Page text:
Not all of us use our compassion as a catalyst for the betterment of society but Faisal Saeed Al Mutar, a youth from Iraq, took the initiative and founded the Global Secular Humanist Movement (GSHM). Al Mutar does not come from a place of power or privilege—his life was molded in the despair of war instead. He was born in 1991 in Babylon, Iraq and had survived the devastation of his nation. It takes a certain level of resiliency to build a secular movement—especially when coming from a country that does not tolerate such ideas. Human rights activism comes with a heavy price but Al Mutar doesn’t let threats deviate his course. As any public figure who criticizes the ills of religion, cultures and politics—he gets a fair share of “love letters” from those who oppose him. Leftists and rightists suddenly unite when it comes to abusing those who reject their narcissism so it’s not shocking to see Al Mutarbe branded a “racist-Islamophobe” and“Zionist-agent” among other pettily contemptuous and contradictive labeling.Those that stifle free speech in such a manner are almost always incommunicable individuals who have no problem misrepresenting Al Mutar’s statements of facts by utilizing the very liberty they oppose. The inspirational quote by Thomas Jefferson, “It does me no injury for my neighbor to say there are twenty gods, or no god. It neither picks my pocket nor breaks my leg.”—is what he had cited when inquired about religious beliefs of other people. His main goal is to unify society so they may practice beliefs and exchange ideas [that do not violate the rights of others] without facing persecution—which is why he can be appropriately labeled a humanist as he shows no contempt for fundamental human rights of others. He admits to believing a supernatural creator was responsible for the universe but upon reading “The Grand Design” by Stephen Hawking—he was able to redefine his disposition. Life is a process of learning and no person should be forced to accept ideas conflicted by evidence—they should be free to navigate [rationally] as they please. As a refugee from Iraq, he has settled in the United States with a peculiar reception. Those who call him “racist” and “Islamophobic” for sincerely promoting Islamic reform are not just religious fanatics, but also westerners who tout their pseudo liberalism. Al Mutar’s effort to counter religious extremism resonates from the profound loss of his eldest brother who was murdered by Islamists back in Iraq—and with such an experience—he fights to make sure others don’t suffer as he and his family—which is an admirable act of kindness. However, GSHM has a following of over 300,000 people worldwide and continues to grow not because of his personal tragedy which many of his audience are [most likely] unaware of, but because of his absolute vision for humanity—and that is an achievement worth celebrating. At 23 years old, he stands as an established humanist who continues to grow with his audience and aims to create a balance that promotes coexistence—and it’s pretty safe to claim there isn’t a unicorn that can convince him otherwise. Al Mutar combats those who spread dangerous misinformation about ideologies with grace and respect and has demonstrated his vision where everyone can express themselves without receiving hostility. All this is just a spark of a single modern youth from Baghdad, Iraq—so just imagine what else the rest of the youth of this world can accomplish with such empowerment?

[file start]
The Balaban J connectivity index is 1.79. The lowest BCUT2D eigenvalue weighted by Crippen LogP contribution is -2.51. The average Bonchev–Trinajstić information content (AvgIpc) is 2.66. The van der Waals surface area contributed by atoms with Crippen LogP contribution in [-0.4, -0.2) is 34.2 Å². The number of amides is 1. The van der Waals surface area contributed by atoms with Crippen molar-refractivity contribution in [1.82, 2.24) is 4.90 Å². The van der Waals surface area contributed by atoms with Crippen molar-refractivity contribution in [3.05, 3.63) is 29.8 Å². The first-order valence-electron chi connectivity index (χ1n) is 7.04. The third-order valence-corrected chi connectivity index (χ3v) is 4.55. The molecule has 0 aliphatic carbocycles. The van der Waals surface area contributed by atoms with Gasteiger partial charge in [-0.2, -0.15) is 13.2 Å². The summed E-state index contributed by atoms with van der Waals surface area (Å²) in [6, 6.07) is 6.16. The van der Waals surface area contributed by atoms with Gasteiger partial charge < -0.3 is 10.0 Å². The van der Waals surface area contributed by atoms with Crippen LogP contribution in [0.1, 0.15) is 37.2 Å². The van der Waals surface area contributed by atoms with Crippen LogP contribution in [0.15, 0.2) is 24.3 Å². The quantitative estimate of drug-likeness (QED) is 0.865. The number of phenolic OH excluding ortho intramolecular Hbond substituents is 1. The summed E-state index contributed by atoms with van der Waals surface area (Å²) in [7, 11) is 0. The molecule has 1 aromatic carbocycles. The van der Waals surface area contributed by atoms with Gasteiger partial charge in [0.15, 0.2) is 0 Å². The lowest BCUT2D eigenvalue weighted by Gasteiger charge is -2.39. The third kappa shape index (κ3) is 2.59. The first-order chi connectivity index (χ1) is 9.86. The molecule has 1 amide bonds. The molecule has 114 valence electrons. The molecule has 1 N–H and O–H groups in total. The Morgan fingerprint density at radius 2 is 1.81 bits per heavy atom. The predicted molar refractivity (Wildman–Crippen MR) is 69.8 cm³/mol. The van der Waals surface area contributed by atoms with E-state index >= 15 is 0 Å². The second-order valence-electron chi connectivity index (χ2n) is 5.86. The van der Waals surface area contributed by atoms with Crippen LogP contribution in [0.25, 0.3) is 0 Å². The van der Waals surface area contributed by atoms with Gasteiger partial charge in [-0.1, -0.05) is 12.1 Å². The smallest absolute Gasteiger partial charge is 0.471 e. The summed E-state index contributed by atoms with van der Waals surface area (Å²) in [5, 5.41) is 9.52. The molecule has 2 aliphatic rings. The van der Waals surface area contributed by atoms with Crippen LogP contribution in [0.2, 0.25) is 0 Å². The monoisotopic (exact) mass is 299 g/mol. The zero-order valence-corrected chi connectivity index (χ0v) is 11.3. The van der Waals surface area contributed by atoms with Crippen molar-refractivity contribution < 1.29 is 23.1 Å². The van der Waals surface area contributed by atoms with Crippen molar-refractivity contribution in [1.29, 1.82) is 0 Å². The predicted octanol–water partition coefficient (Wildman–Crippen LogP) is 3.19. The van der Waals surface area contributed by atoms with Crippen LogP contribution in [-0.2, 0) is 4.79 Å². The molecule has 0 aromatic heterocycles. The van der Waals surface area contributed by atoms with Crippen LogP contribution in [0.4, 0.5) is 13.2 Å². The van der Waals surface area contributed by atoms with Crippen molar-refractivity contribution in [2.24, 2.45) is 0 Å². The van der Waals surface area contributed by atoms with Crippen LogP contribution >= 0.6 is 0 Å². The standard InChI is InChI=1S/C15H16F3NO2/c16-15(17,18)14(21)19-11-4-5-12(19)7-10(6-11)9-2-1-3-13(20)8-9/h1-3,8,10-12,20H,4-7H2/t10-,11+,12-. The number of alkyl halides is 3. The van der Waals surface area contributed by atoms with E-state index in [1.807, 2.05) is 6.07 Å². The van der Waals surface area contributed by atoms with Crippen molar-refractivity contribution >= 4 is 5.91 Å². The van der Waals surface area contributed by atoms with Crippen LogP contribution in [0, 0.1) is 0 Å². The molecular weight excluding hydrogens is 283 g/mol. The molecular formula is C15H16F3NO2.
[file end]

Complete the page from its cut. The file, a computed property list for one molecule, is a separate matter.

Al Mutar didn’t just simply create a foundation for a freethinking society in GSHM—he’s also a representation of what humans are capable of if children are raised in a liberal environment that nurtures logic and kindness rather than obedience to inherently hostile beliefs. The more we educate children to approach life in a rational manner—the more chances we’ll have adults who embrace humane values that contribute to the governing body of politics worldwide.